Friday, March 7, 2014

♪♫ "War L-i-i-i-ke An Egyp-tian" ♪♫ - "Kemet"

Ages ago I had a chance to play Cyclades and I liked it so much that I had to physically restrain myself from rushing out right away to buy it. My collection has gotten so out of hand lately that I gotta play these expensive / physically huge games a coupla times in order to get past the honeymoon period. If it lingers with me and I catch myself molesting every single copy I come across in a retail store, then I know that I should probably pull the trigger on it.

For me, Cyclades managed to scratch that light wargamey / civ angle but with an extra dollop of Clash of the Titans on top. I really liked roping these powerful creatures into servitude for a short period of time, even if your sway over them was tenuous at best. 'Cuz, as you well know, the kraken ain't nobody's bitch.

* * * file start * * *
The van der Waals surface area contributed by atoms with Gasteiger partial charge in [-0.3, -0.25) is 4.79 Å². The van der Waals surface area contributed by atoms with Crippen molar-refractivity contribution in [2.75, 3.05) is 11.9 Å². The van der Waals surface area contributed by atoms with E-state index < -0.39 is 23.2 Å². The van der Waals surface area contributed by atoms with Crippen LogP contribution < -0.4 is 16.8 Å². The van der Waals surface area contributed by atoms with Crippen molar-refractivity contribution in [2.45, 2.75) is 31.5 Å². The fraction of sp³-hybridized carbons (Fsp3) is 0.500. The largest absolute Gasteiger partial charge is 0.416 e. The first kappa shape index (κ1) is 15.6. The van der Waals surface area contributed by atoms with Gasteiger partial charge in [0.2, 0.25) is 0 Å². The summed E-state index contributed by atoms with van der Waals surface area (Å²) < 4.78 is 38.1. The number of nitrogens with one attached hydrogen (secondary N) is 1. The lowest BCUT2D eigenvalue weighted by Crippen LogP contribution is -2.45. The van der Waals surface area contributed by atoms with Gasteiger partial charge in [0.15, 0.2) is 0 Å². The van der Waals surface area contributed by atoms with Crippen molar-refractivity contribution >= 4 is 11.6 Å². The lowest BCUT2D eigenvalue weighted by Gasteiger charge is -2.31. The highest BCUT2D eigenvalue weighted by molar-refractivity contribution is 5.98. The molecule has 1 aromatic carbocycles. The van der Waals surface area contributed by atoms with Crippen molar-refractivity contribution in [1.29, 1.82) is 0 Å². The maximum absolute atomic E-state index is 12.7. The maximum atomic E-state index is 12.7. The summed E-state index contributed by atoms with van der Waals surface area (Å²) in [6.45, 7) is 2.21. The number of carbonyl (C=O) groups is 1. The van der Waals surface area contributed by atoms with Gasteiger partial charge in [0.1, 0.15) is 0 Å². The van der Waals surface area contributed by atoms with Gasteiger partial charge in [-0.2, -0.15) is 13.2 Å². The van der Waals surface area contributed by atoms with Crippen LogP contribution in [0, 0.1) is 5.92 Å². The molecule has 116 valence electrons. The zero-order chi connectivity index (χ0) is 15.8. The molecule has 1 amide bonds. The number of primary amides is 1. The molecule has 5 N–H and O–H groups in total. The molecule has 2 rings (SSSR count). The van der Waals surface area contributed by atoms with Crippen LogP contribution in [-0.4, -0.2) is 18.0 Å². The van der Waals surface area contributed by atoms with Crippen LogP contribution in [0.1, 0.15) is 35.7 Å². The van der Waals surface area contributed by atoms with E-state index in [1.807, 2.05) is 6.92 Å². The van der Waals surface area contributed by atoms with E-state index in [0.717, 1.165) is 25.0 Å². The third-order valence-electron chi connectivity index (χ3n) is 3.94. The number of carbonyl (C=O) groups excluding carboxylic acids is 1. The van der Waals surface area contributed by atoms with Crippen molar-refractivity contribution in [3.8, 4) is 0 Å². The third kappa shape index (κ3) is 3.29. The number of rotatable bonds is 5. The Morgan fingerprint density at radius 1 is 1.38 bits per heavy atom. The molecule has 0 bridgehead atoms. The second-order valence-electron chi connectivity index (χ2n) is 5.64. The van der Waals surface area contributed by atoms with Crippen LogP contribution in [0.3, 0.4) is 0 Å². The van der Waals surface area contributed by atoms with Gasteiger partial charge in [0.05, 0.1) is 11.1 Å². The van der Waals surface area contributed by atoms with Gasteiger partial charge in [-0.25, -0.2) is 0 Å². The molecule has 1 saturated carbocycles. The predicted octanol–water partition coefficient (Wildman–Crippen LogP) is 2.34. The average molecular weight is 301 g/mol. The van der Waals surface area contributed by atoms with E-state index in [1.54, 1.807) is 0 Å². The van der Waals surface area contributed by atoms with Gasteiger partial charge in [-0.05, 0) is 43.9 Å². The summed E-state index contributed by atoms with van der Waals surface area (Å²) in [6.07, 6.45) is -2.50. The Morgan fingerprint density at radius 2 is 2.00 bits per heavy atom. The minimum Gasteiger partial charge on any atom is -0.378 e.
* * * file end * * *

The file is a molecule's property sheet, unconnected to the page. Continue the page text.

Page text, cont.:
Now, even though Kemet was designed by different people, both games were published by the same company and share a lot of the similar trappings. There are regular (and very squishy) ground troops, optimal areas to capture, limited resources,evolutionary upgrades, and a slew of legendary creatures which can be (hopefully) bend to your will. As a result, I expected Kemet to play just like Cyclades but with an Ancient Egyptian overlay.

Well, pinch my butt and call me Nefertiti, I was quite surprised to find out that the game is actually rather differently then its Grecian counterpart.

Here's how publisher Matagot brags up this spiffy-looking title:

"Incarnate a god in Ancient Egypt: maneuver your troops to defeat your enemies, control the best territories, and enter the legend thanks to your military victories!

"A game with the same epic feel as Cyclades, with a strong theme which will transport you to ancient times. Through battles and magic, be the finest of all the strategists!"